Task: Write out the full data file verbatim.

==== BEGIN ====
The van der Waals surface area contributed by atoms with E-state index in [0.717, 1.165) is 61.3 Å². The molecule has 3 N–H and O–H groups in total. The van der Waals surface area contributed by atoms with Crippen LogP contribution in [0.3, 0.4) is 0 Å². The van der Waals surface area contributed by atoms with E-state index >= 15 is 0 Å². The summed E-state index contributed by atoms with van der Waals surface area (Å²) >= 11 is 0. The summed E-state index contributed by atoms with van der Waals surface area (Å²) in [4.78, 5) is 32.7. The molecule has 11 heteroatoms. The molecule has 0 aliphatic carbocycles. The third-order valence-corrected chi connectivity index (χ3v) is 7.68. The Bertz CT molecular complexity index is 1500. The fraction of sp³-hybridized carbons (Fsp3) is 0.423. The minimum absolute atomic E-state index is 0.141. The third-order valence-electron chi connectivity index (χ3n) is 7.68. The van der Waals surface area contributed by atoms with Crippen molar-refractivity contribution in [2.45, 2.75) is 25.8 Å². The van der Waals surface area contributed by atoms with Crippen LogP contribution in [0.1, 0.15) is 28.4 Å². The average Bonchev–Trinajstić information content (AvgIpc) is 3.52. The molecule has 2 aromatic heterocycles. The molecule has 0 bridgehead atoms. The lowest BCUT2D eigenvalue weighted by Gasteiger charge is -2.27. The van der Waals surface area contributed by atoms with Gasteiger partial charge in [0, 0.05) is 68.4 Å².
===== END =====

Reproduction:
The van der Waals surface area contributed by atoms with E-state index in [0.717, 1.165) is 61.3 Å². The molecule has 3 N–H and O–H groups in total. The van der Waals surface area contributed by atoms with Crippen LogP contribution in [0.3, 0.4) is 0 Å². The van der Waals surface area contributed by atoms with E-state index >= 15 is 0 Å². The summed E-state index contributed by atoms with van der Waals surface area (Å²) >= 11 is 0. The summed E-state index contributed by atoms with van der Waals surface area (Å²) in [4.78, 5) is 32.7. The molecule has 11 heteroatoms. The molecule has 0 aliphatic carbocycles. The third-order valence-corrected chi connectivity index (χ3v) is 7.68. The Bertz CT molecular complexity index is 1500. The fraction of sp³-hybridized carbons (Fsp3) is 0.423. The minimum absolute atomic E-state index is 0.141. The third-order valence-electron chi connectivity index (χ3n) is 7.68. The van der Waals surface area contributed by atoms with Crippen molar-refractivity contribution in [2.45, 2.75) is 25.8 Å². The van der Waals surface area contributed by atoms with Crippen LogP contribution in [0.1, 0.15) is 28.4 Å². The average Bonchev–Trinajstić information content (AvgIpc) is 3.52. The molecule has 2 aromatic heterocycles. The molecule has 0 bridgehead atoms. The lowest BCUT2D eigenvalue weighted by Gasteiger charge is -2.27. The van der Waals surface area contributed by atoms with Gasteiger partial charge in [0, 0.05) is 68.4 Å².